16. machinehead says:

    ‘Fannie/Freddie have been around since 1938 and ’68 respectively. Were they a prime factor to the credit crisis circa 2008-09? How about even a significant contributor?’

    Freddie Mac and Fannie Mae were put under government conservatorship on Sep. 7, 2008, accompanied by promises to inject up to $200 billion to replace their depleted capital.

    http://money.cnn.com/2008/09/07/news/companies/fannie_freddie/index.htm

    So the answer is yes, they were a prime factor in the credit crisis of 2008-9, along with Lehman, Bear Stearns, AIG, GM and others. Why is this even in dispute?

  17. FrancoisT says:

    “This is not a small problem.
    What do you do when a group of people with powerful positions deliberately lie to advance their agenda? And when they are allied with major media outlets that support those lies?”

    You chase them from power. There is no other choice isn’t it?

  18. FrancoisT says:

    @machinehead:
    “So the answer is yes, they were a prime factor in the credit crisis of 2008-9, along with Lehman, Bear Stearns, AIG, GM and others. Why is this even in dispute?”

    The answer is yes for those who are reality-challenged and obtuse enough to refuse to review historical facts. I can see that those who repeat the lies scored an easy victory with you.

    Pray tell WTF a depletion of F&F capital has to do with them being ‘a prime factor” in the mortgage crisis? This is as logical as stating that the alignment of the planets resets the horoscope.

  19. zzzz says:

    how can anyone complain?
    the bigest lie of all, GOD
    and 70% of the world believes it, and many die in its name
    The people who tell these BIG lies know it, humans are sheep for the most part

  20. dss says:

    @FrancoisT,

    The problem is that because of “Agnotology” the brain washing of enough Americans prevents that from happening, in fact, we elect more of the same types that got us into this pickle.

  21. dss says:

    It would be funny if it were not so tragic, the continual parroting of the lies as if linking to a media site “proves” that F&F was the prime factor.

    Linking does not make it so…

  22. ruetheday says:

    Debunking the CRA myth is trivial. Apart from the fact that the law has been around for 30+ years without incident, you have 1) the fact that the majority of subprime loans were made by institutions not even covered by the CRA and 2) the fact that the CRA in no way, shape, or form requires banks to lend to people who are not creditworthy as measured by objective factors like DTI, LTV, and FICO. It prevents banks from discriminating based upon, among other factors, income. The latter is a key point – the Republican myth relies on conflating “low income” with “bad credit”. They are obviously not the same thing, just as telling banks you may not completely refuse to provide credit to those with low income is not the same thing as telling them they have to make loans of a size that cannot be paid back.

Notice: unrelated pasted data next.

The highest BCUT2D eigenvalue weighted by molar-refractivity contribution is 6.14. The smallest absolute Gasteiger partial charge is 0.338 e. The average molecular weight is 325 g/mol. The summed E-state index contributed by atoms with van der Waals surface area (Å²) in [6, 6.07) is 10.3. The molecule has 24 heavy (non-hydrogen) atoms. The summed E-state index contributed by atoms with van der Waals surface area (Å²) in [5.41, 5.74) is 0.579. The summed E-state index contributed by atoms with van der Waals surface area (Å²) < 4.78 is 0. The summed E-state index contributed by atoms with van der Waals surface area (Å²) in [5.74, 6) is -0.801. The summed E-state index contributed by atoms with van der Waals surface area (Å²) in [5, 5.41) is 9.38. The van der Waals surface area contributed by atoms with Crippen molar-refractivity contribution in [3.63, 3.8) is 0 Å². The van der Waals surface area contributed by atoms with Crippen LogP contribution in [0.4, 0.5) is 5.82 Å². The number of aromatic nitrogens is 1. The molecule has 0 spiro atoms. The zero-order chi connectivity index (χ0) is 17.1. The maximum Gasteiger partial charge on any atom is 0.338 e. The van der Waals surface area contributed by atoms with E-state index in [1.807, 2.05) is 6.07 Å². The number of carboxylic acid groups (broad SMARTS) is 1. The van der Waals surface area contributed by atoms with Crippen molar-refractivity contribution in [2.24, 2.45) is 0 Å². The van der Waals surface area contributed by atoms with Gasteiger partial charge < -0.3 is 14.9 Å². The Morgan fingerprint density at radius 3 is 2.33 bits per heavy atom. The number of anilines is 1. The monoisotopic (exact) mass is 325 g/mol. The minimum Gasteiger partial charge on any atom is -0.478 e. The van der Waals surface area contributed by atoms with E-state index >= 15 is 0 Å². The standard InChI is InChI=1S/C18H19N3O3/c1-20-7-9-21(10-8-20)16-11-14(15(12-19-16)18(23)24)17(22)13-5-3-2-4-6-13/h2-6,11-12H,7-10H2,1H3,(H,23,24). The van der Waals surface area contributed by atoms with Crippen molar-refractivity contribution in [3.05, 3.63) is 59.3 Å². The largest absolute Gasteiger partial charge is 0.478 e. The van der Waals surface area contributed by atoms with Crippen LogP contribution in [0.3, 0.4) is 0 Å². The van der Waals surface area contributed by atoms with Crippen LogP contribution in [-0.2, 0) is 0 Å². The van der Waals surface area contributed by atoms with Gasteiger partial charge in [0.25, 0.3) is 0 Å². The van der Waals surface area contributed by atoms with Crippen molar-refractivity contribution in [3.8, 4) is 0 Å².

23. Bill W says:

    cdrueallen,

    I agree with you that Fannie and Freddy are not evil, but I do think they should be wound down over time and eliminated.

    At this point, the GSE mission in life is to keep real estate prices high. I think that is counter-productive. Water needs to find its own level. But I can appreciate the idea that we don’t want to do that all at once.

    On the subject of affordability, if the government want’s houses to be affordable, it needs to create a federal home builder to create supply, not a federal home lender to create demand. Personally, I wouldn’t do either.

    I love the movie “It’s a Wonderful Life.” If George Baily was making home loans in 2010, what would they look like? I bet he would want no less than 5% down plus closing without a down payment scheme, PMI for less than 20% equity, a proven income history, no more than 36% yearly debt to yearly income, and a truthful home appraisal. Do we really need Freddie and Fannie for that type of lending to occur in the future?

  24. jaymaster says:

    One good thing about these posts is that the comments illustrate that some of the folks who blame Republicans, Rush Limbaugh, Fox News, etc. are just as gullible in falling for The Big Lie. Seems like a few might even be intentional promoters themselves.

  25. Lyle says:

    While Fannie and Freddie are an important cause its not because of the CRA but because their management wanted to keep getting bonuses. It appears that in the past they acted to effectively set minimum standards for mortgages. But when their market share began to shrink they decided that market share was more important than standards. Wall Street was accomplishing what it wanted to do which was to kill them off to irrelevancy just like it had done to the FHA program. However because they wanted to keep the stockholders happy in the short term, and keep the bonus gravy train going, the management decided to lower standards, and keep their market share up. As a result a race to the bottom started.